You can use the SQL Server Enterprise Agent to schedule the stored procedure. If you’re in development or are making lots of changes to the schema of your database for other reasons, then you might want to schedule the scan more frequently. The scan doesn’t take very long. It should complete in less than a few minutes, even for servers with several databases containing very complicated schema.

Setting up the web server

To use the SQLAutoDoc reports, you’ll need a web server. Since Windows 2000 Server includes web server functionality by default, you could choose to place the reports on the SQL Server.

You’ll need to create a directory to contain the web reports. I recommend “Dictionary” as the name of the directory on the web server where the SQLAutoDoc reports will reside as it’s easy to remember. However, you can name the directory anything you like.

Into that directory you should copy the contents of the webreports zip file. Next, create a subdirectory called images and into it copy the contents of images.zip.

Once you’ve copied all of the files into their respective directories, you’ll need to modify the global.asa file to refer to your database server.

The global.asa file contains this statement:

Session("DataConn_ConnectionString") = "Driver={SQL Server};SERVER=myservername;DATABASE=METADATA;UID=myuserid;PWD=mypassword"


You should change myservername to the name of the SQL Server on which you have created the METADATA database. The myuserid and mypassword values should be replaced with a login id which has SELECT and UPDATE permissions for the tables in the METADATA database.

You will also need to use the Internet Information Services manager to make the directory that will contain the reports into a web application. This is so the global.asa file containing the location of the database server will be loaded automatically when you view your reports.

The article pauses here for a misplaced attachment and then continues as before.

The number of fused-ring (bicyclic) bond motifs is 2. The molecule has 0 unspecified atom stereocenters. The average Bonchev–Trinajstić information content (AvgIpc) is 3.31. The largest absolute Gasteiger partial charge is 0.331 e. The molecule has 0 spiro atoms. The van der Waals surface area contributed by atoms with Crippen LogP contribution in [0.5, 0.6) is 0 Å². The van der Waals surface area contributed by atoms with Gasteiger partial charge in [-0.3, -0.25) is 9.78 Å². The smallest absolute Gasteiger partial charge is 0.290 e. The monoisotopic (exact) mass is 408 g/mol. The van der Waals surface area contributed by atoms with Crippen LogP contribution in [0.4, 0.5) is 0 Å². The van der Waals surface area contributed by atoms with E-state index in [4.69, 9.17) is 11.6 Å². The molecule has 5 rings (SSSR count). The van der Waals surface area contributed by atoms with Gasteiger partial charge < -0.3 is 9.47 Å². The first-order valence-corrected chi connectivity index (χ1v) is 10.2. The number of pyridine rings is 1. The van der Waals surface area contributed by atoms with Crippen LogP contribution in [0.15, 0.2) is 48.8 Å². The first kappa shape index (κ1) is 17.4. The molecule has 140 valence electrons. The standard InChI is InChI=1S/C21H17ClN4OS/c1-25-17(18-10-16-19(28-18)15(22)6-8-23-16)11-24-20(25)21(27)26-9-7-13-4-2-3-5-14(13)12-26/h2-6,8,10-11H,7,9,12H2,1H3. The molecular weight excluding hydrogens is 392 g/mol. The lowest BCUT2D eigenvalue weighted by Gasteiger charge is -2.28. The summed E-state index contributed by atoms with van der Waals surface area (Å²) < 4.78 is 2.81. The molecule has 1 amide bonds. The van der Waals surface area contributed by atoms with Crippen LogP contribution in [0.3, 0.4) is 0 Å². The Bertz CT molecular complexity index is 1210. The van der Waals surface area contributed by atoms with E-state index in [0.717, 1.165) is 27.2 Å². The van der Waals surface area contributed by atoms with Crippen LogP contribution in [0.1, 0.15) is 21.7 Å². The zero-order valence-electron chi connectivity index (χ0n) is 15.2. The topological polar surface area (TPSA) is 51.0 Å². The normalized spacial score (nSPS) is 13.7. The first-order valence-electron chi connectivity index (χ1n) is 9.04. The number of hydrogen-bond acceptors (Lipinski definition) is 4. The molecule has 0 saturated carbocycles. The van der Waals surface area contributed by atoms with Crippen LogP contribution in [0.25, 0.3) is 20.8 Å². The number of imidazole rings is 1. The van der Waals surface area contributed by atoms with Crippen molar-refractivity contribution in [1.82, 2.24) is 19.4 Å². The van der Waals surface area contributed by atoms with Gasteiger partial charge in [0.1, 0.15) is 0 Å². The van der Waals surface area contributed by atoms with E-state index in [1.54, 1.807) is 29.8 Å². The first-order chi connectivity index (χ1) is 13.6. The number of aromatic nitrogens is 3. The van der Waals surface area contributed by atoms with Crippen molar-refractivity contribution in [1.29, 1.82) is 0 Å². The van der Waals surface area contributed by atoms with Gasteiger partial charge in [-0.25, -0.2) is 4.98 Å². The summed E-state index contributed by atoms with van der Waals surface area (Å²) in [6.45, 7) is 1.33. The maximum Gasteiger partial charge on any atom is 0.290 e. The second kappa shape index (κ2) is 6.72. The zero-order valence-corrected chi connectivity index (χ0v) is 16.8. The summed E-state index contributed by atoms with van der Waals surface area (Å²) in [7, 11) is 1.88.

Conclusion

I hope that you find SQLAutoDoc useful in documenting your SQL Server databases. The system is just a start, and could be enhanced to automatically collect more information, such as information about indexes and constraints, and whether stored procedures are encrypted.

Download

Here are the scripts for creating the tables in the MetaData database, the stored procedures in the MetaData database and the stored procedures in the standard database.

First create a database on your server. Call it METADATA.
Run this script in the METADATA database to create the tables.
Run this script in the METADATA database to create the stored procedures that insert data into the tables.
Run this script in the MASTER database to create the stored procedures that will scan the server for new tables, views and stored procedures.
Now set up a scheduled job on your SQL Server to periodically execute the sp_DDScanForDatabases stored procedure
Finally copy the dictionary reporting ASP files to a directory on your web server and configure the GLOBAL.ASA file with your server's name, and the user id and password you wish the reports to use when connecting.